This article was published online at Pigeons & Peacocks on 15th May 2015.
If you are looking for something to do in London this weekend, I urge you to see photography exhibition Nick Waplington/Alexander McQueen: Working Process at Tate Britain, that is due to close this Sunday. Displaying behind-the-scenes images of one of McQueen’s final and most celebrated collections Horn of Plenty, the showcase gives insights into the working process of McQueen and his unique collaboration with photographer Nick Waplington.
The exhibition is a beautiful alternative (or addition) to the V&A’s blockbuster fashion show Savage Beauty. It is within the space of this gallery here, that the audience’s attention is drawn to something quieter and more detailed, and offered a more intensive look at what was going on within McQueen’s studio during the making of an haute couture collection.
McQueen contacted Waplington in 2007 because he wanted to make a photobook about his working process on Horn of Plenty from start to finish, over the course of six months. This was a collection that was going to be a ‘best-of’, an iconoclastic retrospective of his work. Reusing elements of his previous collections for both his garments and catwalk set, Horn of Plenty was a radical parody, full of contradictions and extremes, and representative of its time.
“I’m always interested in depicting the age that we live in and this collection depicts the silliness of our age. I think people will look back at it and know that we were living through a recession when I designed it, that we got to this point because of rampant, indiscriminate consumption. They’ll know that we’re referencing recycling but in a twisted way. That’s why the set is a pile of rubbish and why I have to make clothes out of bin liners and broken records. Of course, I’m not really making clothes out of bin liners and broken records. They’re silks. There’s an irony to it, to all of it, and I hope people will see that too.” Lee Alexander McQueen, 2009.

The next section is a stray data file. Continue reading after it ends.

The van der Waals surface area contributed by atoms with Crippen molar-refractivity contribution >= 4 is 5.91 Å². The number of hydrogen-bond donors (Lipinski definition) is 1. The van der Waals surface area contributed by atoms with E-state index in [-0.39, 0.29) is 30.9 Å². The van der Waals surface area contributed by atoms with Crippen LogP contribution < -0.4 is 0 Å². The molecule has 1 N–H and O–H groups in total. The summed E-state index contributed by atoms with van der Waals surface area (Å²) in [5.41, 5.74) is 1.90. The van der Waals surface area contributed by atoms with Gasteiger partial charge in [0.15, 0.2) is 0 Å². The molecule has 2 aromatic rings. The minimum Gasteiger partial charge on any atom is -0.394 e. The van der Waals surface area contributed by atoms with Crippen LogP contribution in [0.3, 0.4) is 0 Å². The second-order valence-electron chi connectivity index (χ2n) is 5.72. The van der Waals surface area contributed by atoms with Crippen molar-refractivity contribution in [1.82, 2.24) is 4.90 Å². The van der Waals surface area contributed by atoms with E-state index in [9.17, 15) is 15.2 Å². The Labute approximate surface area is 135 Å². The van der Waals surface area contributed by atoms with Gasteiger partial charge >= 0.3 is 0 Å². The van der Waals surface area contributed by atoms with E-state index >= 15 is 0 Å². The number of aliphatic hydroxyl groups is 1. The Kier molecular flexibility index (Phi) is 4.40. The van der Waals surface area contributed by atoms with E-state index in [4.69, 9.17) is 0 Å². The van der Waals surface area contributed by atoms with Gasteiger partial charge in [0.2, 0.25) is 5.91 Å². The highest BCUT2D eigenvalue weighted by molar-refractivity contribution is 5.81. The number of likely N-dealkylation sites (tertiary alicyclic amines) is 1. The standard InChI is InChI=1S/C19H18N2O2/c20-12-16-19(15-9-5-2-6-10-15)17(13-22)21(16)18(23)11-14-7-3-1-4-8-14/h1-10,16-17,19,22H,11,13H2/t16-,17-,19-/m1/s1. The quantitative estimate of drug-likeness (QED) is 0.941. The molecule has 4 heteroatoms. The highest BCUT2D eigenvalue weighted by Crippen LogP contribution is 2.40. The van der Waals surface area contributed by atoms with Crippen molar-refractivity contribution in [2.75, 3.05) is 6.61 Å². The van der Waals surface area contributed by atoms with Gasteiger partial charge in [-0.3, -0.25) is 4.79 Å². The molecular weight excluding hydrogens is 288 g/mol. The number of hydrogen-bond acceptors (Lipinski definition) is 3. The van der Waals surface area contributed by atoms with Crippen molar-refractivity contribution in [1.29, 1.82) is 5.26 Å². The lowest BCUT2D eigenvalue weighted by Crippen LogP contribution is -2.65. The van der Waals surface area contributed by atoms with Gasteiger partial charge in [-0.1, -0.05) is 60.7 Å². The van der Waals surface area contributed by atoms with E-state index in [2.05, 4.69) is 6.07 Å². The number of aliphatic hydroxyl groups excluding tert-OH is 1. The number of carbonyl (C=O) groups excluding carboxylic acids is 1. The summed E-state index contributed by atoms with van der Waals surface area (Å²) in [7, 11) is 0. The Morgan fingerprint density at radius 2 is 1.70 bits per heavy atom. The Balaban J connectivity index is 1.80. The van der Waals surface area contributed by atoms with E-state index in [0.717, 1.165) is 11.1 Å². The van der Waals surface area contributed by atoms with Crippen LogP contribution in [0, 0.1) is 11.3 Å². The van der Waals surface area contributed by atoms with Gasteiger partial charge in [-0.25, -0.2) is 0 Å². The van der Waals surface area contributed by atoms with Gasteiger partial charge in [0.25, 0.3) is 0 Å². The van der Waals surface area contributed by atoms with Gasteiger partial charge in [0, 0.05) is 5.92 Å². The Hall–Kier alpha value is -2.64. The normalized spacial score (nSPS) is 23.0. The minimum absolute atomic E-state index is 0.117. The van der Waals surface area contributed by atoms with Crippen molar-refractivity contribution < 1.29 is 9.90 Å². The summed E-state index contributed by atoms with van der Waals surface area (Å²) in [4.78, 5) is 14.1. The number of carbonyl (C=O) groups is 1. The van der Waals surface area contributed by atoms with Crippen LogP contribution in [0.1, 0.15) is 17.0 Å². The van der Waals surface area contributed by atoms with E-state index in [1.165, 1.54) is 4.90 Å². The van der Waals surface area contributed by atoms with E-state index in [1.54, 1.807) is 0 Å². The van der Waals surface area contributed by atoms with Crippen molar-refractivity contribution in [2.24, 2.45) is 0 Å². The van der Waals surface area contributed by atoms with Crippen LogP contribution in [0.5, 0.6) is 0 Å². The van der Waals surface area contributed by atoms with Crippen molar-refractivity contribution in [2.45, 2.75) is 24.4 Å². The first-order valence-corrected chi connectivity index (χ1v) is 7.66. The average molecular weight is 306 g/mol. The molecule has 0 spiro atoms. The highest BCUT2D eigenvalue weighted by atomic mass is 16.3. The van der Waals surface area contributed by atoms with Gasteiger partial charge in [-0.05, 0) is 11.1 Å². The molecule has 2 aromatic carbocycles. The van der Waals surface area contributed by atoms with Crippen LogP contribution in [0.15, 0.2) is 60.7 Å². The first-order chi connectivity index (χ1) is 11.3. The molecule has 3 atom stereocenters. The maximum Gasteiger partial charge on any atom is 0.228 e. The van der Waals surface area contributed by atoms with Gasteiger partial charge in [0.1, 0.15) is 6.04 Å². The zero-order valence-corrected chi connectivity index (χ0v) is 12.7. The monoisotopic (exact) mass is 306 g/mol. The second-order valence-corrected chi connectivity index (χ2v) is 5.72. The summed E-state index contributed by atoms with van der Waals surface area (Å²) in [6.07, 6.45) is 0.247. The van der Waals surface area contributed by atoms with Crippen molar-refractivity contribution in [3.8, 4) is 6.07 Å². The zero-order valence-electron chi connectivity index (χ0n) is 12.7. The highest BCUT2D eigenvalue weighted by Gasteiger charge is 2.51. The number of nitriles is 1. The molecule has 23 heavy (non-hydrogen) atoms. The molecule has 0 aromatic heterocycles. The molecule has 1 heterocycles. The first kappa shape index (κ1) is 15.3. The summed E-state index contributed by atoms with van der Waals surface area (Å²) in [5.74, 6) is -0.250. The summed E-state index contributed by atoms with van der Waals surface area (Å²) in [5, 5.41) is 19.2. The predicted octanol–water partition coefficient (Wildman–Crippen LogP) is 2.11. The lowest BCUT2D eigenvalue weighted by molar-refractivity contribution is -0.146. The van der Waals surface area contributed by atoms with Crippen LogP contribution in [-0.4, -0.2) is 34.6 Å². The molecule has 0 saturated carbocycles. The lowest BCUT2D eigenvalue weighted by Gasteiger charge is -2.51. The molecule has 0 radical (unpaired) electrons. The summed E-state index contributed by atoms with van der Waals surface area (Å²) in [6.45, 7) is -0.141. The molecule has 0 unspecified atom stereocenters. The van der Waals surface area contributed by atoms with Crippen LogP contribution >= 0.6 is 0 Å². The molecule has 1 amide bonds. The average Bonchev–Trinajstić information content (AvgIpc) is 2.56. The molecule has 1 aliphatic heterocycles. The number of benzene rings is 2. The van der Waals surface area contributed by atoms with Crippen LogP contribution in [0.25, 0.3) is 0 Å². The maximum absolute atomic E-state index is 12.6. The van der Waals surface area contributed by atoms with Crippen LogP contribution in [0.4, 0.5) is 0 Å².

Waplington, who is best known for his photography dealing with issues of class, identity and conflict, manages to capture the atmosphere within the studio in a realistic manner. In an image, the main focus might be the fitting of a model but then there is something in the background that suddenly catches the eye. You see McQueen’s reflection in the mirror, in another shot he has his eyes half closed. They look like snapshots, often out of focus, as if everything was random and instant, when in fact a meticulous editing process has gone into the making of the photobook from which the artworks on display have been taken from.
The studio shots are juxtaposed with gigantic photographs of recycling plants and landfills that appear to have hidden messages on fragments of text visible on bits of newspaper or cardboard. Within the last room of the exhibition the white walls have turned black and we are in Paris, moments before the show. The photographs have been illuminated so the gallery visitors are no longer distracted by their own reflection that, in the previous rooms, had been visible within the dark spaces of the glossy pictures behind glass. The real world has disappeared, everything has turned theatrical.
Nick Waplington/Alexander McQueen: Working Process is on display at Tate Britain until 17th May.